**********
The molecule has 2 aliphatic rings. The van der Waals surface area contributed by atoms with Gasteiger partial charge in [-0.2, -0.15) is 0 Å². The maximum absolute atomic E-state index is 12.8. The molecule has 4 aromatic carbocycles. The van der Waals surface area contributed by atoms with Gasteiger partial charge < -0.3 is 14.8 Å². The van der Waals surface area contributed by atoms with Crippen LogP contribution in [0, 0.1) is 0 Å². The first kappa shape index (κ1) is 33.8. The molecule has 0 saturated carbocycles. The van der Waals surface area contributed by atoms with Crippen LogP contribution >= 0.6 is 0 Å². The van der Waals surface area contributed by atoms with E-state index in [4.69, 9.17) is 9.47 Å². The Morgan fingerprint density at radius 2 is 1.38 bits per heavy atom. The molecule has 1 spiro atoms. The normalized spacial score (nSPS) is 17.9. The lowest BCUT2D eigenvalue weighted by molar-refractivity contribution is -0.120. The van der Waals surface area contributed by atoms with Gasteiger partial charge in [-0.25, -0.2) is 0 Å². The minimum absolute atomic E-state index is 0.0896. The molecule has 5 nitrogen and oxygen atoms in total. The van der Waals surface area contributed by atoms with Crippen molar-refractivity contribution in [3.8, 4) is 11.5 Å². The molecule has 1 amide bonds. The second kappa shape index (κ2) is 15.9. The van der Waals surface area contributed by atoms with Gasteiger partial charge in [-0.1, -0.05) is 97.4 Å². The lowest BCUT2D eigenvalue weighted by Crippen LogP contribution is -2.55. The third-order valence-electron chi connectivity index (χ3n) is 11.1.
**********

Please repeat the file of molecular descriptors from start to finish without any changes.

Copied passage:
The molecule has 2 aliphatic rings. The van der Waals surface area contributed by atoms with Gasteiger partial charge in [-0.2, -0.15) is 0 Å². The maximum absolute atomic E-state index is 12.8. The molecule has 4 aromatic carbocycles. The van der Waals surface area contributed by atoms with Gasteiger partial charge < -0.3 is 14.8 Å². The van der Waals surface area contributed by atoms with Crippen LogP contribution in [0, 0.1) is 0 Å². The first kappa shape index (κ1) is 33.8. The molecule has 0 saturated carbocycles. The van der Waals surface area contributed by atoms with Crippen LogP contribution >= 0.6 is 0 Å². The van der Waals surface area contributed by atoms with E-state index in [4.69, 9.17) is 9.47 Å². The Morgan fingerprint density at radius 2 is 1.38 bits per heavy atom. The molecule has 1 spiro atoms. The normalized spacial score (nSPS) is 17.9. The lowest BCUT2D eigenvalue weighted by molar-refractivity contribution is -0.120. The van der Waals surface area contributed by atoms with Gasteiger partial charge in [-0.25, -0.2) is 0 Å². The minimum absolute atomic E-state index is 0.0896. The molecule has 5 nitrogen and oxygen atoms in total. The van der Waals surface area contributed by atoms with Crippen molar-refractivity contribution in [3.8, 4) is 11.5 Å². The molecule has 1 amide bonds. The second kappa shape index (κ2) is 15.9. The van der Waals surface area contributed by atoms with Gasteiger partial charge in [-0.1, -0.05) is 97.4 Å². The lowest BCUT2D eigenvalue weighted by Crippen LogP contribution is -2.55. The third-order valence-electron chi connectivity index (χ3n) is 11.1.